Zell would turn out “to be worth more to Blackstone than all the clients we expected in those early days who never came”, and Prudential would end up becoming Blackstone’s first institutional investor, thanks to a $100 million commitment secured over a tuna sandwich lunch with Mr. Keith (we can only assume he was not beholden to the types of rules discussed here!).
Some of the world’s most successful asset managers had their fortunes turn on the early belief of a select few. Citadel had backers like Glenwood’s Frank Meyer to provide funding and inspiration, and Tom Steyer got Farallon off the ground with the help of a day one investment from Warren Hellman (followed shortly thereafter by the aforementioned Mr. Swensen).
There is a saying that money makes money, and such early support provided the foundation upon which these hedge fund titans were able to build their empires. Being the first money in requires independent thinking, vision, and — perhaps most important — a willingness to be wrong. These brave first movers blaze the trail for the many who follow.
Unfortunately, though, AUM is treated as a risk metric and thusly provides another example of manufactured guardrails. This rule is perhaps the most blatant in its groupthink, as it effectively means an allocator needs to know that other people are doing something before they’d be willing to do it themselves. This has the ring of “Who is your lead?” from the land of venture capital.
It is depressing to consider the amount of capital destruction that has occurred with allocators following the herd. The largest hedge funds in the world have tens of billions under management, not necessarily because they perform for their investors but often because of the lemming-like inertia that develops around allocator flows.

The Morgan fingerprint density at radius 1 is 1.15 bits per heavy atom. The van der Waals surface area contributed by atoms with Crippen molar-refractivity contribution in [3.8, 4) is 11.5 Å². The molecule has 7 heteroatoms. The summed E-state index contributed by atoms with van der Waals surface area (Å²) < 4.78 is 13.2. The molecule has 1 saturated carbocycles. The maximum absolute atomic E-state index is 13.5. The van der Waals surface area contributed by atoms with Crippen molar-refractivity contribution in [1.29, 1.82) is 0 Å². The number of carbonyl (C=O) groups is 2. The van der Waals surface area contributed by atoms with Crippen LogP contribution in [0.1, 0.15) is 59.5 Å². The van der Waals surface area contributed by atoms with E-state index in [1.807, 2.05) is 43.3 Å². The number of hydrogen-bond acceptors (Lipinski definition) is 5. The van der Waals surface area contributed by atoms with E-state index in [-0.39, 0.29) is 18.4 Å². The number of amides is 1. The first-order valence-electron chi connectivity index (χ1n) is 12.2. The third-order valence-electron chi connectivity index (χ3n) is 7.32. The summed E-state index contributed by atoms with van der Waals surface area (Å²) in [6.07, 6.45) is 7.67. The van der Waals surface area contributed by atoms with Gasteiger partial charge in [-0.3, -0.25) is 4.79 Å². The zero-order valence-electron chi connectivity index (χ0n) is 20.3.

Outside of certain pension fund and asset manager ownership limitations, there are few formal restrictions associated with a single investor constituting a significant percentage of a fund’s AUM. Some allocators claim they would rather avoid wielding such power over a manager, preferring to eschew that existential responsibility. But there is a chicken-and-egg dynamic at play here, as managers would happily allow for that concentration risk since it solves their existential dilemma in the first place.
A strong measure of confidence is willingness to be the first money in. But this requires acting on the basis of belief rather than comfort, which is often lacking in allocator circles. As Mr. Swensen reminds us:
Far from exhibiting the courage required to take contrarian stands, most investors follow the crowd down the path to comfortable mediocrity.
Mr. Schwarzman had a similar observation:
While most investors say they are interested in making money, they are actually interested in psychological comfort. They would rather be part of the herd, even when the herd is losing money, than make the hard decisions that yield the greatest rewards. Doing what everyone else is doing seems like a way to avoid blame.
This reminds me of a viral video featuring a breakout dance session at the Sasquatch Music Festival in 2009. It starts with a single guy blissfully dancing on his own to the song “Unstoppable” by (the excellent) Santigold.
The clip is a brilliant representation of decision-making in the context of allocator herd mentality. “Dancing Guy” is doing precisely what one should do when surrounded by good people and good music. He’s dancing without inhibition and maximizing the quality of his experience.
Onlookers initially suppress their own urges to join in. “Sure, that looks fun, but maybe we’ll look silly?”. An intrepid soul in the form of a green shirt eventually arrives to join the Dancing Guy. The two of them dance together for about a minute, feeding off of each other’s energy while delighting in a shared music festival experience.
Slowly but surely, dozens of festival-goers join in on the dancing fun. Before we know it, more people are dancing than not. One would be hard-pressed to find a better illustration of group dynamics that apply to the allocator mindset. Music festivals are there to be enjoyed, just as risk/return profiles are there to be maximized. All of us builders are the Dancing Guy waiting for our green shirts to arrive.
Requiring a minimum AUM is an implicit admission that an allocator would rather be part of a rumbling herd than ruled by autonomy. They invest on the basis of convention rather than conviction.
The problem with this rule is punctuated by the fact that smaller managers have been shown to consistently outperform their larger counterparts.